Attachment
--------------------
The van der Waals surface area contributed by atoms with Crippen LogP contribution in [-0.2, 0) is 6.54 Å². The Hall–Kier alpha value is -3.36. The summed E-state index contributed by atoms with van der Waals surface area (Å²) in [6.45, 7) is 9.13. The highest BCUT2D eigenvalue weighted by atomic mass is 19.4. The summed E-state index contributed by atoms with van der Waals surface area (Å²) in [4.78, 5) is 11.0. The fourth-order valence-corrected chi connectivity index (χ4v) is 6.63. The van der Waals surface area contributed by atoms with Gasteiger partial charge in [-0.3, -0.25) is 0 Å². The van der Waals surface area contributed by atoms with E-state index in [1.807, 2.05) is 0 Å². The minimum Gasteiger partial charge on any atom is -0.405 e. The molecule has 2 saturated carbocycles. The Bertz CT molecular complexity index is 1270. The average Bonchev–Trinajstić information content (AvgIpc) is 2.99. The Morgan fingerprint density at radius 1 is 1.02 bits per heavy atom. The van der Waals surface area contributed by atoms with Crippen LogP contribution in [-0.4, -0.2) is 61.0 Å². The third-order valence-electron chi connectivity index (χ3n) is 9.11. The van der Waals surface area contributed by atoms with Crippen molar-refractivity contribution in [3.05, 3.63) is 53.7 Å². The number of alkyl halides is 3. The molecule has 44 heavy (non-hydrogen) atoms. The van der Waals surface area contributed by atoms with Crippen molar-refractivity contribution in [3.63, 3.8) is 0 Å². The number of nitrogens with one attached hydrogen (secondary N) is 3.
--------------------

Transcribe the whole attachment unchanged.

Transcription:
The van der Waals surface area contributed by atoms with Crippen LogP contribution in [-0.2, 0) is 6.54 Å². The Hall–Kier alpha value is -3.36. The summed E-state index contributed by atoms with van der Waals surface area (Å²) in [6.45, 7) is 9.13. The highest BCUT2D eigenvalue weighted by atomic mass is 19.4. The summed E-state index contributed by atoms with van der Waals surface area (Å²) in [4.78, 5) is 11.0. The fourth-order valence-corrected chi connectivity index (χ4v) is 6.63. The van der Waals surface area contributed by atoms with Gasteiger partial charge in [-0.3, -0.25) is 0 Å². The van der Waals surface area contributed by atoms with E-state index in [1.807, 2.05) is 0 Å². The minimum Gasteiger partial charge on any atom is -0.405 e. The molecule has 2 saturated carbocycles. The Bertz CT molecular complexity index is 1270. The average Bonchev–Trinajstić information content (AvgIpc) is 2.99. The Morgan fingerprint density at radius 1 is 1.02 bits per heavy atom. The van der Waals surface area contributed by atoms with Crippen LogP contribution in [-0.4, -0.2) is 61.0 Å². The third-order valence-electron chi connectivity index (χ3n) is 9.11. The van der Waals surface area contributed by atoms with Crippen molar-refractivity contribution in [3.05, 3.63) is 53.7 Å². The number of alkyl halides is 3. The molecule has 44 heavy (non-hydrogen) atoms. The van der Waals surface area contributed by atoms with Crippen molar-refractivity contribution in [3.63, 3.8) is 0 Å². The number of nitrogens with one attached hydrogen (secondary N) is 3.